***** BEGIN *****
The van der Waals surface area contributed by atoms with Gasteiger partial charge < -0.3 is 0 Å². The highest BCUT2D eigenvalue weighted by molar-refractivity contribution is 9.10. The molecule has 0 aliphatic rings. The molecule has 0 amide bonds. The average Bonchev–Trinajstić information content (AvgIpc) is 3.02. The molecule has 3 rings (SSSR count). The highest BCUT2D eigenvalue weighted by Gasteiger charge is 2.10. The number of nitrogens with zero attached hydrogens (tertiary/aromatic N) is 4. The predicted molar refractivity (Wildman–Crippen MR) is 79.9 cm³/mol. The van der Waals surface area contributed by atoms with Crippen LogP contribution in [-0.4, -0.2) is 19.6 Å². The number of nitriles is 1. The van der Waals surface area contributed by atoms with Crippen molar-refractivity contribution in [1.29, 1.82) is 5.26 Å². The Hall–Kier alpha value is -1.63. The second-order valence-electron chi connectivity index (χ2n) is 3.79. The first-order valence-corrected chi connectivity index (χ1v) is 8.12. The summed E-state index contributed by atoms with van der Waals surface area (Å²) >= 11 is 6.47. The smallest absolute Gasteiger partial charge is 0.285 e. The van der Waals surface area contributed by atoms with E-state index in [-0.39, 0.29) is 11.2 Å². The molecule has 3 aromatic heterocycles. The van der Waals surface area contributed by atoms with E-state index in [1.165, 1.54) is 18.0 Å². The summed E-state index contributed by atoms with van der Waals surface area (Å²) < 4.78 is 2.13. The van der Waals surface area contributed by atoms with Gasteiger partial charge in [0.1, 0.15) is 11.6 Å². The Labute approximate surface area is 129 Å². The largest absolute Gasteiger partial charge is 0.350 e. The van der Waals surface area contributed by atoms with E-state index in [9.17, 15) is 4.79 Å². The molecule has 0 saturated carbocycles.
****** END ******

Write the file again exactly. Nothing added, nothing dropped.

The van der Waals surface area contributed by atoms with Gasteiger partial charge < -0.3 is 0 Å². The highest BCUT2D eigenvalue weighted by molar-refractivity contribution is 9.10. The molecule has 0 aliphatic rings. The molecule has 0 amide bonds. The average Bonchev–Trinajstić information content (AvgIpc) is 3.02. The molecule has 3 rings (SSSR count). The highest BCUT2D eigenvalue weighted by Gasteiger charge is 2.10. The number of nitrogens with zero attached hydrogens (tertiary/aromatic N) is 4. The predicted molar refractivity (Wildman–Crippen MR) is 79.9 cm³/mol. The van der Waals surface area contributed by atoms with Crippen LogP contribution in [-0.4, -0.2) is 19.6 Å². The number of nitriles is 1. The van der Waals surface area contributed by atoms with Crippen molar-refractivity contribution in [1.29, 1.82) is 5.26 Å². The Hall–Kier alpha value is -1.63. The second-order valence-electron chi connectivity index (χ2n) is 3.79. The first-order valence-corrected chi connectivity index (χ1v) is 8.12. The summed E-state index contributed by atoms with van der Waals surface area (Å²) >= 11 is 6.47. The smallest absolute Gasteiger partial charge is 0.285 e. The van der Waals surface area contributed by atoms with E-state index in [-0.39, 0.29) is 11.2 Å². The molecule has 3 aromatic heterocycles. The van der Waals surface area contributed by atoms with E-state index in [1.165, 1.54) is 18.0 Å². The summed E-state index contributed by atoms with van der Waals surface area (Å²) < 4.78 is 2.13. The van der Waals surface area contributed by atoms with Gasteiger partial charge in [0.1, 0.15) is 11.6 Å². The Labute approximate surface area is 129 Å². The largest absolute Gasteiger partial charge is 0.350 e. The van der Waals surface area contributed by atoms with E-state index in [9.17, 15) is 4.79 Å². The molecule has 0 saturated carbocycles.